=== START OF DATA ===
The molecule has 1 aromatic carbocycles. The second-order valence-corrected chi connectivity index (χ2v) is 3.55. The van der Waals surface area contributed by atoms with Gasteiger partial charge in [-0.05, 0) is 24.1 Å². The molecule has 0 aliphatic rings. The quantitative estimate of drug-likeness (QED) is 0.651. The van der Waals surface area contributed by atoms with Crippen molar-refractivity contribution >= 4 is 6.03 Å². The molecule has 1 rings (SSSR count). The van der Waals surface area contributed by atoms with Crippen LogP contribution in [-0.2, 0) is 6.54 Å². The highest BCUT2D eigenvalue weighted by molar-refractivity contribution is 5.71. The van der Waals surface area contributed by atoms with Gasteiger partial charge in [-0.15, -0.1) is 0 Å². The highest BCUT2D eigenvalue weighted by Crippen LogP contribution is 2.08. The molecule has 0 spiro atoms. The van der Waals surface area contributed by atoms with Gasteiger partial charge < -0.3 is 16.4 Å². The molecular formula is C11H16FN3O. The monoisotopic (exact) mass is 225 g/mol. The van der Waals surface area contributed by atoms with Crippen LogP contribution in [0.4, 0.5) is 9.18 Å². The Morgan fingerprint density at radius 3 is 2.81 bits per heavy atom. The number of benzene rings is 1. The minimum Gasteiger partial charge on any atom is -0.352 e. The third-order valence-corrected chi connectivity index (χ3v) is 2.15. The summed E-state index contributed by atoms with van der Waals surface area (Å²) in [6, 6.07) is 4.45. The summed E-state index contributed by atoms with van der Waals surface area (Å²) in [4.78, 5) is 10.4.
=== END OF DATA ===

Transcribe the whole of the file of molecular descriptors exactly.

The molecule has 1 aromatic carbocycles. The second-order valence-corrected chi connectivity index (χ2v) is 3.55. The van der Waals surface area contributed by atoms with Gasteiger partial charge in [-0.05, 0) is 24.1 Å². The molecule has 0 aliphatic rings. The quantitative estimate of drug-likeness (QED) is 0.651. The van der Waals surface area contributed by atoms with Crippen molar-refractivity contribution >= 4 is 6.03 Å². The molecule has 1 rings (SSSR count). The van der Waals surface area contributed by atoms with Crippen LogP contribution in [-0.2, 0) is 6.54 Å². The highest BCUT2D eigenvalue weighted by molar-refractivity contribution is 5.71. The van der Waals surface area contributed by atoms with Gasteiger partial charge in [-0.15, -0.1) is 0 Å². The highest BCUT2D eigenvalue weighted by Crippen LogP contribution is 2.08. The molecule has 0 spiro atoms. The van der Waals surface area contributed by atoms with Gasteiger partial charge < -0.3 is 16.4 Å². The molecular formula is C11H16FN3O. The monoisotopic (exact) mass is 225 g/mol. The van der Waals surface area contributed by atoms with Crippen LogP contribution in [0.4, 0.5) is 9.18 Å². The Morgan fingerprint density at radius 3 is 2.81 bits per heavy atom. The number of benzene rings is 1. The minimum Gasteiger partial charge on any atom is -0.352 e. The third-order valence-corrected chi connectivity index (χ3v) is 2.15. The summed E-state index contributed by atoms with van der Waals surface area (Å²) in [6, 6.07) is 4.45. The summed E-state index contributed by atoms with van der Waals surface area (Å²) in [4.78, 5) is 10.4.